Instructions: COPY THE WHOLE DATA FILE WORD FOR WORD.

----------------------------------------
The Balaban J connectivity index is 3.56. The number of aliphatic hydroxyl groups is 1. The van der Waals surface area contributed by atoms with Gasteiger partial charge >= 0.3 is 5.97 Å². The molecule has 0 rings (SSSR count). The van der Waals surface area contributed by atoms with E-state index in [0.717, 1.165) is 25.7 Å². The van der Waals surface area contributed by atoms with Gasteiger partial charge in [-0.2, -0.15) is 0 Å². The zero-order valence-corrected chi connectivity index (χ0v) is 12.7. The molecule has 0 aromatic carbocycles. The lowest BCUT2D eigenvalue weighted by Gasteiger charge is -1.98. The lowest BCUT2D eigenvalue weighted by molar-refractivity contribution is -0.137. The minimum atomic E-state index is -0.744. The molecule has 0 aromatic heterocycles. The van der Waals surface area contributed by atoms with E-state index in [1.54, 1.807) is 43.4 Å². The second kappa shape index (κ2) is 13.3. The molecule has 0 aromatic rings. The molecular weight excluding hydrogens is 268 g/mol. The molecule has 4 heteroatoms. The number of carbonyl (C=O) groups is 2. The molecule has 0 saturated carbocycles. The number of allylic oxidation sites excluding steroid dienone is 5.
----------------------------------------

The Balaban J connectivity index is 3.56. The number of aliphatic hydroxyl groups is 1. The van der Waals surface area contributed by atoms with Gasteiger partial charge >= 0.3 is 5.97 Å². The molecule has 0 rings (SSSR count). The van der Waals surface area contributed by atoms with E-state index in [0.717, 1.165) is 25.7 Å². The van der Waals surface area contributed by atoms with Gasteiger partial charge in [-0.2, -0.15) is 0 Å². The zero-order valence-corrected chi connectivity index (χ0v) is 12.7. The molecule has 0 aromatic carbocycles. The lowest BCUT2D eigenvalue weighted by Gasteiger charge is -1.98. The lowest BCUT2D eigenvalue weighted by molar-refractivity contribution is -0.137. The minimum atomic E-state index is -0.744. The molecule has 0 aromatic heterocycles. The van der Waals surface area contributed by atoms with E-state index in [1.54, 1.807) is 43.4 Å². The second kappa shape index (κ2) is 13.3. The molecule has 0 aromatic rings. The molecular weight excluding hydrogens is 268 g/mol. The molecule has 4 heteroatoms. The number of carbonyl (C=O) groups is 2. The molecule has 0 saturated carbocycles. The number of allylic oxidation sites excluding steroid dienone is 5.